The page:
A Guide To The EPC
What is an EPC?
The Energy Performance Certificate (EPC) is a report that provides information on
how energy-efficient your home is. Homes are rated from A-G, with A being the
most energy-efficient, and G being the least energy-efficient. When considering
selling your home, or letting it out, it is essential that you have a valid EPC before
How long is an EPC valid for?
EPCs are valid for ten years in England and Wales. It can also be beneficial to
update your EPC even if it is current.
Why should you consider updating a valid EPC?
A high-rating EPC is a useful selling tool. If your property has little to no insulation
and single-glazed windows, maybe an old boiler, or the home is heated with coal or
oil, it is likely to be close to a G rating. This would indicate to any potential buyers
that the property would likely be energy-inefficient and expensive to run.
A rating of A is given to highly energy-efficient homes. They will be well-insulated
and equipped with self-generating electricity, via solar panels or wind turbines for
example. Hot water obtained via these channels will help, and woodburners or
alternative biomass heating capabilites will also boost the rating. The more energy-
efficient the property, the cheaper it will be to run.
If you have made improvements which have substantially reduced your energy
consumption, such as improved insulation, new windows or a new heating system,
then it is worth considering getting a new EPC to reflect the changes. The higher
the rating, the more attractive the property is to buyers.
Should I get a new EPC if I own a rental property?
As of April 2018, any property intended to be let out to new tenants is required to
have an EPC with a rating of E or higher, by law. From 1 April 2020, the E rating
also affects residential properties with existing tenants and continual leases.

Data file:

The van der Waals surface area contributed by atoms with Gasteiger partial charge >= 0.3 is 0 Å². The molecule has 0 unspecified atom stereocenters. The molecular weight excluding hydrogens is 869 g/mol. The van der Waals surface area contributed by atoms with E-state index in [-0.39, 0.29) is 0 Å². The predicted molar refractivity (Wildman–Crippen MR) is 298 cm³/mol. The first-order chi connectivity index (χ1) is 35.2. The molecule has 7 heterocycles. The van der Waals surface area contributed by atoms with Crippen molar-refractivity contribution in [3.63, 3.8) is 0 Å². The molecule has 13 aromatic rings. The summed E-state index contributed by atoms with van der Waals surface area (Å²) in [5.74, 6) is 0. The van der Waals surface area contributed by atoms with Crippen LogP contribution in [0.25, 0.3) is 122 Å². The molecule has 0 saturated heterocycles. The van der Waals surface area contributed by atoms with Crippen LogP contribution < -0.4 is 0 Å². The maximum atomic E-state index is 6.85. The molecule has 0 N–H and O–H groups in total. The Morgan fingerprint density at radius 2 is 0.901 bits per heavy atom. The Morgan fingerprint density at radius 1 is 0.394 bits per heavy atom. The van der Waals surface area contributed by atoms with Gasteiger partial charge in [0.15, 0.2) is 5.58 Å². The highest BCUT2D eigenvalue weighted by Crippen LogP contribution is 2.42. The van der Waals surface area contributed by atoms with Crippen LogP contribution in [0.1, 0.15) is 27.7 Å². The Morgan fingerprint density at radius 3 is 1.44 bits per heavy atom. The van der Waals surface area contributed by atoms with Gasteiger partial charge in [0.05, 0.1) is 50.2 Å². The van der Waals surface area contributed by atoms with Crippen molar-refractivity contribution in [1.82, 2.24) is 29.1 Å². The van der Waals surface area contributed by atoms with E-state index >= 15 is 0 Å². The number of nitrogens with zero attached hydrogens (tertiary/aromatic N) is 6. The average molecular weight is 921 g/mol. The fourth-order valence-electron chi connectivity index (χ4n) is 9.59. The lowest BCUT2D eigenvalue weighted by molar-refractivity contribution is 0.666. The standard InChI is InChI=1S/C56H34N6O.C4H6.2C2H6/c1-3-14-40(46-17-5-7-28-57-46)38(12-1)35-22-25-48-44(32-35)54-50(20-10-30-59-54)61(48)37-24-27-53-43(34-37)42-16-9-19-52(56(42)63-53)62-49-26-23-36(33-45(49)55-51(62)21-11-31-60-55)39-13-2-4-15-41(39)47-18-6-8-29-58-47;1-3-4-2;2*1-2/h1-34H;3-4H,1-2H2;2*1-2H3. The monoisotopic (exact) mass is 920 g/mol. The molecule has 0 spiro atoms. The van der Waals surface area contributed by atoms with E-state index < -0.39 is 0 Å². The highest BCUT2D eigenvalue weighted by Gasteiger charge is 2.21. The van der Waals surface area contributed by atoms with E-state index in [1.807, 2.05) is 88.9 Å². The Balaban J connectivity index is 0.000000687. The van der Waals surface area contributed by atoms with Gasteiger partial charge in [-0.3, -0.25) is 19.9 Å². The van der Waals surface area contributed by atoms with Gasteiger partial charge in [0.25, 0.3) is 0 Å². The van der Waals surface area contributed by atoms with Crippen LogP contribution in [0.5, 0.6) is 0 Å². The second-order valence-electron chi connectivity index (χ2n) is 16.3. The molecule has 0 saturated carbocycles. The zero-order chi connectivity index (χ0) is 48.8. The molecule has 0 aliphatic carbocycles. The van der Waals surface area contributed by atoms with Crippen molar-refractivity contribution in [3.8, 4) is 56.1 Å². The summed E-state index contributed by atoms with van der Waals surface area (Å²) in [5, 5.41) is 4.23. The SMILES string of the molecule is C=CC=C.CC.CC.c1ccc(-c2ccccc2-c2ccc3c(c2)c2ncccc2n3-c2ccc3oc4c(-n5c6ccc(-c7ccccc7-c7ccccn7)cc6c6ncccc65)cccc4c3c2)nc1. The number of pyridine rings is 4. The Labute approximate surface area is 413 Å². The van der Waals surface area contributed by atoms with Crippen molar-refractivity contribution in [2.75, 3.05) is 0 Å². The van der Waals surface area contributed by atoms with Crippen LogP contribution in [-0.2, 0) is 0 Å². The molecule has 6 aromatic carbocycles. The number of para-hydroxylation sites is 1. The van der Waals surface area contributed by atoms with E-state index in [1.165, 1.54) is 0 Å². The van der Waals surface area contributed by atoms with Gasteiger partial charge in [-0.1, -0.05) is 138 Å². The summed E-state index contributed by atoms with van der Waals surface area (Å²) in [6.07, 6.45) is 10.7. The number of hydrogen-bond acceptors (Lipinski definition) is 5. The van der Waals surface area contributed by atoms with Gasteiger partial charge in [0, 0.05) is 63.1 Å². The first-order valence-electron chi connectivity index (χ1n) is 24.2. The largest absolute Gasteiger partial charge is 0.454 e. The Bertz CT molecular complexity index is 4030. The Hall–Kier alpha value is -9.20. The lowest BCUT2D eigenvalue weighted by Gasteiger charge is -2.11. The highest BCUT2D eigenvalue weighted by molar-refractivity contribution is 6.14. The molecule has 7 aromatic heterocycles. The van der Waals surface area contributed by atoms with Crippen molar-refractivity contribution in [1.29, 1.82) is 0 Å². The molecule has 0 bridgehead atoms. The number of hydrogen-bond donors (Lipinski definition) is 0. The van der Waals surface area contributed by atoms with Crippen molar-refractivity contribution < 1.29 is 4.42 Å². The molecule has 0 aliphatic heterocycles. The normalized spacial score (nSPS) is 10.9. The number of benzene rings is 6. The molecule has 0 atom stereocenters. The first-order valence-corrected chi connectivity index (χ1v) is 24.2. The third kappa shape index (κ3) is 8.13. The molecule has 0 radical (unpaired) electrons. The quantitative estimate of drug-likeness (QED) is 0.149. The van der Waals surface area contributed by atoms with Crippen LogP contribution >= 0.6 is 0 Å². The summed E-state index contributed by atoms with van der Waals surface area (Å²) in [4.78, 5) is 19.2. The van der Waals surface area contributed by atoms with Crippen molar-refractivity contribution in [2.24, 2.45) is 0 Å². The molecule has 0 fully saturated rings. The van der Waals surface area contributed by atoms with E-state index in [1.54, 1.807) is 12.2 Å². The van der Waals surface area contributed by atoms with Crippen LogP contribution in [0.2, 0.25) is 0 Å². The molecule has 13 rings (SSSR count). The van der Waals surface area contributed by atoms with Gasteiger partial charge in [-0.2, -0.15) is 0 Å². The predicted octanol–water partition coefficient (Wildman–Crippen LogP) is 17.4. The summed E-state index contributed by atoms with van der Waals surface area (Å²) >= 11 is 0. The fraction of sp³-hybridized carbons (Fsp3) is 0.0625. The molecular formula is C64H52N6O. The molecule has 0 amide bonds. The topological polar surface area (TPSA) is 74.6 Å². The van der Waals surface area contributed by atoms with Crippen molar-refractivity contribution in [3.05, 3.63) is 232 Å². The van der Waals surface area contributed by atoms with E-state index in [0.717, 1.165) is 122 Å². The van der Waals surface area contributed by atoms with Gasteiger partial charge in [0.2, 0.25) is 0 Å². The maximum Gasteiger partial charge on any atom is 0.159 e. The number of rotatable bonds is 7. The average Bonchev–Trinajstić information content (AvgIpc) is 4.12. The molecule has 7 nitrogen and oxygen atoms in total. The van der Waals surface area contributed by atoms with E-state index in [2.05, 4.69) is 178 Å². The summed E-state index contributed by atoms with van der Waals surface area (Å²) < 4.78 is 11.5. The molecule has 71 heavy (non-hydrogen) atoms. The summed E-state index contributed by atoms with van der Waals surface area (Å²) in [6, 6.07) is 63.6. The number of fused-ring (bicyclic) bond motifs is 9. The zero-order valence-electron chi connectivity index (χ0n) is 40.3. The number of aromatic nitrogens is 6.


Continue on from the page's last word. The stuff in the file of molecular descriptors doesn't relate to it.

Failure to comply with these Minimum Energy Efficiency Standards (MEES) could
lead to a fine of up to £5000. For commercial buildings, the deadline is 1st April
Fortunately, an E rating should be fairly easy to achieve by ensuring the property is
equipped with any of the following:
600mm of insulation
Combi-boiler and gas central heating
There are less drastic ways to improve your energy efficiency, such as the
installation of low-energy lighting. Small improvements combined may boost your
rating by enough points to obtain the E.
An EPC will tell you exactly which areas of the property are energy-inefficient, and
it will also supply estimated costs for work that is recommended. For instance, if it
recommends different insulation, or low energy lighting, you will also receive an
estimation of how much it would cost to make the changes.
Once the energy-efficiency in your property has been sufficiently improved, you
will need to apply for a new EPC. Once the documentation is attained, you may let
What if I can't afford improvements?
There are some government schemes which offer grants to make homes more
energy-efficient, so it is worth checking if you qualify for those. These are
especially useful for awkward improvements such as insulating dormer windows.
You WILL need an EPC:
If you are buying, selling, or letting out a house, flat or another residential
If you take your property off of the market for four weeks or more and the
If your current EPC has expired.
You MAY need an EPC:
If you have a listed home. Some listed properties do not need EPCs but the rules
are very complex. It is safer to assume the property requires an EPC even if it is
You will PROBABLY need a commercial EPC:
If you are selling, letting out or constructing a commercial property. If the building
has separate accommodation it may also require a domestic EPC. Some commercial
properties are exempt (eg. industrial sites, workshops or non-residential
agricultural buildings if they have low energy-consumption).
You are UNLIKELY to need an EPC:
If the property is used for religious purposes, such as a place of worship.
You WON'T need an EPC:
For a park home (as long as it can be moved without significant
If you are selling land.
If you are letting out a room in your home and the lodger shares facilities.
If you are selling or letting a detached building with less than 50m² of floor
If the property is being demolished by the seller or landlord (subject to the
relevant documentation and planning consent).
For more advice on anything property related, call Anthony on 07369 269627 today!